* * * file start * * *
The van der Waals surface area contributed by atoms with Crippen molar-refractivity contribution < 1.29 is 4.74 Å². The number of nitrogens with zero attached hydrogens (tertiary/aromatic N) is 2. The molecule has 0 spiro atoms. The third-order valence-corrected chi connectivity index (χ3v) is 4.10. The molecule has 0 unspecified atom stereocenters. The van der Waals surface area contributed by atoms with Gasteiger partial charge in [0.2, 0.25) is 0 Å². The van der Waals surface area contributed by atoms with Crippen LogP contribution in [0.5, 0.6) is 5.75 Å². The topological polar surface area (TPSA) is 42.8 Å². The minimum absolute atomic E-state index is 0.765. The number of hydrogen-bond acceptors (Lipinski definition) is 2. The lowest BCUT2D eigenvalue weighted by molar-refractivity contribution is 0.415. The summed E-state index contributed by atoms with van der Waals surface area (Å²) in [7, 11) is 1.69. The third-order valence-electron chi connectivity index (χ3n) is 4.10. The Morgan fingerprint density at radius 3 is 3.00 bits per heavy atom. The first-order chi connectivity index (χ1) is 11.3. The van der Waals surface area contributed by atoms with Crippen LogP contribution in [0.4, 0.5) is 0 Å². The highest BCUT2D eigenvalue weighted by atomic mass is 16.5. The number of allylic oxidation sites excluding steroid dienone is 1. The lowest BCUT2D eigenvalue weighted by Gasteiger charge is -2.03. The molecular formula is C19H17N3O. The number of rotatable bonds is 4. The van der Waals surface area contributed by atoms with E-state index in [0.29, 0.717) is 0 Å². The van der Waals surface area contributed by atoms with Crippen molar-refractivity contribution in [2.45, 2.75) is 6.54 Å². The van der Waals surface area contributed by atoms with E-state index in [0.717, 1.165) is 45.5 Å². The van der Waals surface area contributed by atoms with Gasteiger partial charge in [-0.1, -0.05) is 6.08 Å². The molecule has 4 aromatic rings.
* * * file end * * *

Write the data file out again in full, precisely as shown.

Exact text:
The van der Waals surface area contributed by atoms with Crippen molar-refractivity contribution < 1.29 is 4.74 Å². The number of nitrogens with zero attached hydrogens (tertiary/aromatic N) is 2. The molecule has 0 spiro atoms. The third-order valence-corrected chi connectivity index (χ3v) is 4.10. The molecule has 0 unspecified atom stereocenters. The van der Waals surface area contributed by atoms with Gasteiger partial charge in [0.2, 0.25) is 0 Å². The van der Waals surface area contributed by atoms with Crippen LogP contribution in [0.5, 0.6) is 5.75 Å². The topological polar surface area (TPSA) is 42.8 Å². The minimum absolute atomic E-state index is 0.765. The number of hydrogen-bond acceptors (Lipinski definition) is 2. The lowest BCUT2D eigenvalue weighted by molar-refractivity contribution is 0.415. The summed E-state index contributed by atoms with van der Waals surface area (Å²) in [7, 11) is 1.69. The third-order valence-electron chi connectivity index (χ3n) is 4.10. The Morgan fingerprint density at radius 3 is 3.00 bits per heavy atom. The first-order chi connectivity index (χ1) is 11.3. The van der Waals surface area contributed by atoms with Crippen LogP contribution in [0.4, 0.5) is 0 Å². The highest BCUT2D eigenvalue weighted by atomic mass is 16.5. The number of allylic oxidation sites excluding steroid dienone is 1. The lowest BCUT2D eigenvalue weighted by Gasteiger charge is -2.03. The molecular formula is C19H17N3O. The number of rotatable bonds is 4. The van der Waals surface area contributed by atoms with E-state index in [0.29, 0.717) is 0 Å². The van der Waals surface area contributed by atoms with Crippen molar-refractivity contribution in [2.45, 2.75) is 6.54 Å². The van der Waals surface area contributed by atoms with E-state index in [0.717, 1.165) is 45.5 Å². The van der Waals surface area contributed by atoms with Gasteiger partial charge in [-0.1, -0.05) is 6.08 Å². The molecule has 4 aromatic rings.